• Location – is the lesion or effected area related to sexual contact, exposure to sun or other environmental conditions (chemicals etc.); is it in an area of friction or pressure from clothing, does it involve mucous membranes or areas of perspiration.
  • Number and Distribution – How many? How are they arranged?
Terminology Description
Annular Circular pattern
Confluent Merged or run together
Discrete Separated and distinct from each other
Generalized Scattered over an area
Grouped Clustered in multiples
Linear Line or snakelike shape
Polycyclic Concentric circles like a bull’s eye
Zosteriform Along a nerve root
  •  Characteristics – Size (measure the longest side first). Describe the color and any variation in coloring, including any areas of inflammation. Note whether edges are clearly defined and if the shape is regular or irregular.

Next palpate the affected area for tenderness and warmth. Palpate the lesion to determine where it is located within the three layers of skin (epidermis, dermis, subcutaneous tissue), how thick the lesion is and its consistency (hard, soft, firm, fluctuant). When pressure is applied does the color change or does it break down or bleed easily. Examine regional lymph nodes for tenderness or inflammation. The purpose of inspection and palpation is to obtain an accurate and objective description of the skin problem. There is a vast vocabulary of terms to describe skin conditions. A few of the most common are listed here. A great glossary of dermatological terms can be found at the American Academy of Dermatology.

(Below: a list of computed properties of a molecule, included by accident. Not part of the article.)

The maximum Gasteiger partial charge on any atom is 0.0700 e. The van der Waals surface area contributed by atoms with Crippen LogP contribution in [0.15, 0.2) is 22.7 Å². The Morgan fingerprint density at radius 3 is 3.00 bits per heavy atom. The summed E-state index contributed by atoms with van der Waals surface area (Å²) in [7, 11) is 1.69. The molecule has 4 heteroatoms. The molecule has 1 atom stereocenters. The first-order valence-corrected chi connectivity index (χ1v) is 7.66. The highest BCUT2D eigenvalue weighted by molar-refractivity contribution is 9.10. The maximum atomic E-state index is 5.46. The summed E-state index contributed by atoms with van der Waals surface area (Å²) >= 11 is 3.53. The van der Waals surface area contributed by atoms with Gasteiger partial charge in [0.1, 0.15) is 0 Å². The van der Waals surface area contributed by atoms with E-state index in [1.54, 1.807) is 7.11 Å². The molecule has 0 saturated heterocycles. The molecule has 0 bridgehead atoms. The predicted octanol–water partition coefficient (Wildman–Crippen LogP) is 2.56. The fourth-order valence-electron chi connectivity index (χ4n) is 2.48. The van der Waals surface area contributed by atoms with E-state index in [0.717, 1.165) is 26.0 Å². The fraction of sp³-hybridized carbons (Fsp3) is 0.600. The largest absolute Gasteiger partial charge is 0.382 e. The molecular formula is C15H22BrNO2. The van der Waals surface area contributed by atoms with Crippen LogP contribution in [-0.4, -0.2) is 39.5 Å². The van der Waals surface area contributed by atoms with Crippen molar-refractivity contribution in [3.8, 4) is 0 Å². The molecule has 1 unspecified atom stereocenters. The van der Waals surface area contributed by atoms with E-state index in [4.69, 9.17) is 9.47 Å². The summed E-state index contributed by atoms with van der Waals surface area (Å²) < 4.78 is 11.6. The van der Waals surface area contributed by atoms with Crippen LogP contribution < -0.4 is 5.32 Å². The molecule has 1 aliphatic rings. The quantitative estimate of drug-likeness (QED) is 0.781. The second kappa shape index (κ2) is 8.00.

Type of lesion Description
Atrophic Thin, wrinkled skin
Crust, scab Dried serum, blood or pus
Excoriation Hollowed out or linear area covered by a crust. Caused by scratching, rubbing or picking.
Lichenification Skin thickening
Macule, patch Flat, circumscribed, discolored spot. Macule less than 1 cm (ex. freckle). Patch is larger than 1 cm.
Nodule, papule Solid, palpable lesion. Nodule if greater than 1 cm, papule smaller than 1 cm in diameter.
Petechia, ecchymosis, purpura Extravasation of blood into skin. Petechia are less than 2 mm, ecchymosis larger than 2 mm. Pupura are confluent lesions.